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The Great American Oil & Gas Boom & the Future of Iran

Balatarin

No country, No Nation, has ever added oil production capacity – yes ever – like the United States has in the past few years. America has gone from producing 5 Million barrels of oil per day in 2011 to over 7.5 Million barrels this past year; and will soon surpass 10 Million barrels of oil production domestically. It’s an incredible oil boom that will have a profound impact on the lives of ordinary Americans.

 

By the time Obama leaves office, he will have presided over a country that has gone from importing 11 Million barrels of oil a day to actually becoming a net exporter of energy.  The center of gravity of global energy production has swung toward the Americas as shale oil and gas fields in North Dakota and Texas hum with activity. America is moving to the fore as the world's largest producer of petroleum and natural gas.

 

For the past 40 years, U.S. presidents have launched distant wars, allied with autocratic sheikhs and dispatched naval fleets to protect sea lanes, all for the imperative of keeping foreign oil spigots flowing. That imperative has now subsided.

 

Today, U.S. taxpayers foot the bill for Navy ships that largely protect supertankers headed to Asia. China overtook the United States as the largest importer of Persian Gulf oil two years ago. That trend will surge, and "it's going to raise all new questions," said Amy Myers Jaffe, an expert on global energy production at the University of California, Davis. "You have the Chinese and other Asians free riding on a U.S. security presence, and I'm not sure that's sustainable," said Manning of the Atlantic Council.

 

That change will reorder the globe in ways large and small. This is very, very profound.

 

Most U.S. experts concur that a big loser from the growth of the U.S. shale industry will be Russia, which has locked in Eastern and Western Europe as clients for its natural gas, leveraging the reliance on its supplies for political gain.

 

The Russian share of the European Union's natural gas imports is expected to drop, however, from the current 34 percent to below 15 percent over the next 10 to 15 years, according to some analyses, replaced by supplies of liquefied natural gas from the United States.

 

“The United States should see its role in the world as a singular superpower enhanced and prolonged," according to a recent Citigroup report.  And according to a senior Chinese Statesman Wu Sike (a former Chinese envoy to the Middle East and a key member of China’s foreign affairs committee, “The United States will take a more dominant position in global energy distribution."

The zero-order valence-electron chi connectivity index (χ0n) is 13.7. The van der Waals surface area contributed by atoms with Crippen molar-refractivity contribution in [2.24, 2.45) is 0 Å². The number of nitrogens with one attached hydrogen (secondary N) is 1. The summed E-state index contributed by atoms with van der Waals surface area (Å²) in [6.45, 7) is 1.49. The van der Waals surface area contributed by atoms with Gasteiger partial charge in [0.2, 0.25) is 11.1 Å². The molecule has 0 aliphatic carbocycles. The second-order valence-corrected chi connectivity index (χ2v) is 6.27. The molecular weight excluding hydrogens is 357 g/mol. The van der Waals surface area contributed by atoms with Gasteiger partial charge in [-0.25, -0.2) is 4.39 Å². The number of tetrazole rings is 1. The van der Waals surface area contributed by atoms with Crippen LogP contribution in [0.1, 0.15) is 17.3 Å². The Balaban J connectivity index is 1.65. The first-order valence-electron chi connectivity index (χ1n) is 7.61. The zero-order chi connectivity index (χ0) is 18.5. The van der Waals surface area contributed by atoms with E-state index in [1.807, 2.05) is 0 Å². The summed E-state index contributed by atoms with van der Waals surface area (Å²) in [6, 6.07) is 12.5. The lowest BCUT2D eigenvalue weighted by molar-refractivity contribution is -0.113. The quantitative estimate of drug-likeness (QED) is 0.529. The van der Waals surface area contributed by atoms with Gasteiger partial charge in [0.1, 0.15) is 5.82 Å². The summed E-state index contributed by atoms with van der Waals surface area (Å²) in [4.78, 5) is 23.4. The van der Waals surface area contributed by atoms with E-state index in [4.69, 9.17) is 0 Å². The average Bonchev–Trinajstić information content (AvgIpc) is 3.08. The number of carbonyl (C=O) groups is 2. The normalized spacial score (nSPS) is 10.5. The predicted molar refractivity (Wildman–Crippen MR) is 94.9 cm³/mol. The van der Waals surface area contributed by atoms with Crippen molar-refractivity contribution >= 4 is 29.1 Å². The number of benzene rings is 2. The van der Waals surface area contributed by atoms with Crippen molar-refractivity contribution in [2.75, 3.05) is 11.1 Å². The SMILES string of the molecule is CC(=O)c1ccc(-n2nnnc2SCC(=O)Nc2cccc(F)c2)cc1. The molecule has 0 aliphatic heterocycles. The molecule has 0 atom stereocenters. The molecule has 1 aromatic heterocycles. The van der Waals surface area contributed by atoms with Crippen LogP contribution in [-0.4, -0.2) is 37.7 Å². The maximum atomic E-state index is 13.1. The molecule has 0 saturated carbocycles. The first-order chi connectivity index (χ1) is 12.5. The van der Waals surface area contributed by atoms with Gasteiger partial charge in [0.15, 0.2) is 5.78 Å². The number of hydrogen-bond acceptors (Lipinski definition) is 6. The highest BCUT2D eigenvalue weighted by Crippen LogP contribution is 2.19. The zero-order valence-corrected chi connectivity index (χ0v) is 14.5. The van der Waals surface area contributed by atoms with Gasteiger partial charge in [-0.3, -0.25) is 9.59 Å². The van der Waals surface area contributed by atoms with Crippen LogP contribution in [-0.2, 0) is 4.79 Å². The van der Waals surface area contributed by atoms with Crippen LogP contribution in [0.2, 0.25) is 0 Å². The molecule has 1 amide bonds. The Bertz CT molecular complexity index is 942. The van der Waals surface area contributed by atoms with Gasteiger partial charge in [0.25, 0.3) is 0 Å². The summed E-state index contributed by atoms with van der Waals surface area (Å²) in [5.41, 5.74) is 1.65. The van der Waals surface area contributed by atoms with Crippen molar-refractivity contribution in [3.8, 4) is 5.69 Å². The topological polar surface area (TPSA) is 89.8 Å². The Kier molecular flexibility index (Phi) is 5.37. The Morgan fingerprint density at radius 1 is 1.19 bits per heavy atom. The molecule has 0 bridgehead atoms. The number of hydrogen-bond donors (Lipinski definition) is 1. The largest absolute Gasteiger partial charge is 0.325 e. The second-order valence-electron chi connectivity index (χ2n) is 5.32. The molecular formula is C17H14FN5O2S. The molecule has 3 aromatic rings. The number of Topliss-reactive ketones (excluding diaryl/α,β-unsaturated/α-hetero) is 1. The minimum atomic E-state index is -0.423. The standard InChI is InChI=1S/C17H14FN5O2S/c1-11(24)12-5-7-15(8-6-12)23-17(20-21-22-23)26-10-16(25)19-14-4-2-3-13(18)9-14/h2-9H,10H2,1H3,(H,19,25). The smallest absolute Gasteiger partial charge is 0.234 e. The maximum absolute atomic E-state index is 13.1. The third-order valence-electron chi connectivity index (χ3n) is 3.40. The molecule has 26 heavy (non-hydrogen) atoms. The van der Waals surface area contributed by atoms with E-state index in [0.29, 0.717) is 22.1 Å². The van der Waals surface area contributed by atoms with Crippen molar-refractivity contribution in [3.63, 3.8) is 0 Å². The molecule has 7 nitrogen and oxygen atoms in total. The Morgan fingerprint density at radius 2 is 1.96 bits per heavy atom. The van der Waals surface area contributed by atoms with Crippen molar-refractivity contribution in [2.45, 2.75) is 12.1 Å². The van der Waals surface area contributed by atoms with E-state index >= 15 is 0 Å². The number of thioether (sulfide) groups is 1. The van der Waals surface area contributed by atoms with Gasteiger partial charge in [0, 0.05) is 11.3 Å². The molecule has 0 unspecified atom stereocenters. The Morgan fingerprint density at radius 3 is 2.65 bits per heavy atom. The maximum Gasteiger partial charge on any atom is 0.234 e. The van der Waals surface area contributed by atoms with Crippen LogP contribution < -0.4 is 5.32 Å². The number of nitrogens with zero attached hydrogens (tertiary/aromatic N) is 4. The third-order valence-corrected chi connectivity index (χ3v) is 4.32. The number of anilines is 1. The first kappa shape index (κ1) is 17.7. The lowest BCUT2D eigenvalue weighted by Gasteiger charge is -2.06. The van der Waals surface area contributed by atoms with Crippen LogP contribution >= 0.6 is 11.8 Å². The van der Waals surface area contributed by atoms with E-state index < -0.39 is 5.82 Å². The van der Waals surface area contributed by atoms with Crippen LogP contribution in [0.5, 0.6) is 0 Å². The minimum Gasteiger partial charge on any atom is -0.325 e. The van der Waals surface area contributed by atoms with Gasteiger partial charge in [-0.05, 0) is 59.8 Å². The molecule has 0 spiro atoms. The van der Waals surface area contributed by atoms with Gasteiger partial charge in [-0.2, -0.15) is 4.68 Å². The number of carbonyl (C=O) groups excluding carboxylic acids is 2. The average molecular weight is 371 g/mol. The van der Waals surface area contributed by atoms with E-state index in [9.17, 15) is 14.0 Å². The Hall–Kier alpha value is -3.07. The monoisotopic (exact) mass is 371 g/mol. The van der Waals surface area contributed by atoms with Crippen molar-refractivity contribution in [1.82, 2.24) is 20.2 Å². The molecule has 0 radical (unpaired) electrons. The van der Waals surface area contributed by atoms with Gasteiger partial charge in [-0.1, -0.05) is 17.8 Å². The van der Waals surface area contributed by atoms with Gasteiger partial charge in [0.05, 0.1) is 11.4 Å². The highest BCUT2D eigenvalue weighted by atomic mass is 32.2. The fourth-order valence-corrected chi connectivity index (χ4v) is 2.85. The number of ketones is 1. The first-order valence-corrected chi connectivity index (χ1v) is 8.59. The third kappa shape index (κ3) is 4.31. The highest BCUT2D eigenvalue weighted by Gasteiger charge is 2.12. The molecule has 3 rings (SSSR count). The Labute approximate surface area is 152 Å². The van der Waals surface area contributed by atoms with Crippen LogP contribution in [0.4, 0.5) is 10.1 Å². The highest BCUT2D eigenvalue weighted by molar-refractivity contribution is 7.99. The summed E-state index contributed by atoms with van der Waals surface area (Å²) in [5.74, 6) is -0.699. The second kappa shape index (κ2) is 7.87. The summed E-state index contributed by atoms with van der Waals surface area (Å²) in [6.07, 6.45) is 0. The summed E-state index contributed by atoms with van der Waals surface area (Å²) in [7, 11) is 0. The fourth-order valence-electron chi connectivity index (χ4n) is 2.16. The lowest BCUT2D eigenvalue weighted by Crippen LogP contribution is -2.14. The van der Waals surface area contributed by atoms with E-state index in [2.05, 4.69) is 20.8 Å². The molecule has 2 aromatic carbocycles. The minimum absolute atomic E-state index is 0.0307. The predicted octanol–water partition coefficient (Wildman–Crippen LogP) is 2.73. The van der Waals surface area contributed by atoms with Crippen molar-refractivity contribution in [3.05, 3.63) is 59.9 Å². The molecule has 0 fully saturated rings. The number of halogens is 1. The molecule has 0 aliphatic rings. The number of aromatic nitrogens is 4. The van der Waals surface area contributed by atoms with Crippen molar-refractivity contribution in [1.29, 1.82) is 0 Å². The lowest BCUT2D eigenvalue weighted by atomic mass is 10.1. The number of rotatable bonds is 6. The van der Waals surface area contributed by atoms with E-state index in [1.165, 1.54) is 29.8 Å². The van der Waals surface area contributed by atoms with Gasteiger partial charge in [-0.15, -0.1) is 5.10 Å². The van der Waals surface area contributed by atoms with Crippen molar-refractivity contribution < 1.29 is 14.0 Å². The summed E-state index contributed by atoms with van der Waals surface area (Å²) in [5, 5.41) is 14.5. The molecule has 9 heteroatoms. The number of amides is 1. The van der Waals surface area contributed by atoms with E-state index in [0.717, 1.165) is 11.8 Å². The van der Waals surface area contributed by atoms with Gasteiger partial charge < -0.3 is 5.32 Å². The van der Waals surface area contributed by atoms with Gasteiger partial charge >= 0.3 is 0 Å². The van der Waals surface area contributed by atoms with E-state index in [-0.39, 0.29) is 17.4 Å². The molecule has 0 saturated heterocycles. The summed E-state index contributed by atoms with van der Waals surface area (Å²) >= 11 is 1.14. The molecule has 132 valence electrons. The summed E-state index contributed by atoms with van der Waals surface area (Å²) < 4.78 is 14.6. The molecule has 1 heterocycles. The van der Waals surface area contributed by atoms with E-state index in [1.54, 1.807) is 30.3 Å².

While OPEC’s share of world energy production is slated to initially drop from roughly 50% (today) to about 35% for the next decade, by mid-2020’s, OPEC should be back up to 50% because of soaring economic growth in Asia – notably China and India. Iran (and most other producers in the Middle East) will eventually see booming trade with major economies in Asia.

 

Last time, a shift of this magnitude occurred a revolution was engineered in Iran. When both Alaskan Oil (US) and North Sea Oil (in Britain) came on stream, one ‘major’ producer had to be effectively shut out of the market to make space for new oil (and to maintain tight market pricing). Alaskan Oil and North Sea oil were extremely expensive to extract, and it was imperative that oil and gas pricing remain high for at least a few decades until core production targets were met. By the way, it was NOT a coincidence that BP was a major investor (and player) in both Alaska and North Sea oil. Britain’s economic demise was thwarted with this huge strategic coup by the Mullahs (in exchange for a drop in Iranian oil production). And as we Iranians all know, Britain's prosperity was achieved via North Sea oil largely at the expense of Iran (and Iranians).

 

We are now witnessing a similar – cataclysmic – strategic shift that could change life Iranians again.

 

In the short term, the Iran bogus 'nuclear' deal will ease the political risk premium baked into oil prices. In the medium term a comprehensive deal with Iran could add 1 million or more barrels per day to the market. In the long-term a gush of Iranian oil would soften oil prices; and this ‘gush’ might be enough to kill the economics of America’s tight oil boom. A gush of Iranian oil would NOT be good for the U.S. (and its oil boom) – unless (of course) there is a plan to undermine one OTHER major producer out of the market!

 

Right after the Iran deal was announced the price of benchmark Brent crude slid about 1.5% to $109 per barrel. West Texas Intermediate crude was down about 1% to $94 per barrel in mid-morning trades.

 

These modest declines are a reasonable reaction to the deal signed over that weekend. No one is expecting any flood of Iranian crude back to the market. The White House insists that sanctions on Iran’s oil and banking sectors remain in place and that the international community will “continue to enforce these sanctions vigorously.”

 

How much geopolitical risk is baked into the price of a barrel of oil? At the height of former President Ahmadinajad’s bellicose anti-Israel rhetoric and threats to blockade the Straits of Hormuz, and Israel's counter-threats it was understood that as much as $20 per barrel represented a risk premium. All that premium could quickly melt off prices in months to come, and bring crude oil down from about $100 a barrel in the U.S. into the $80 range.

 

Since the toughest sanctions were imposed in 2012, Iran’s oil production has declined 900,000 barrels per day, according to analysts at Tudor, Pickering & Holt. Much of that production is heavy oil. Saudi Arabia has adeptly replaced those Iranian barrels in the market by boosting their own production by roughly 1 million bpd. But when it comes time for Iranian oil to come back onto the market, the Saudis (though no friends of Iran), would likely dial back their exports to make room.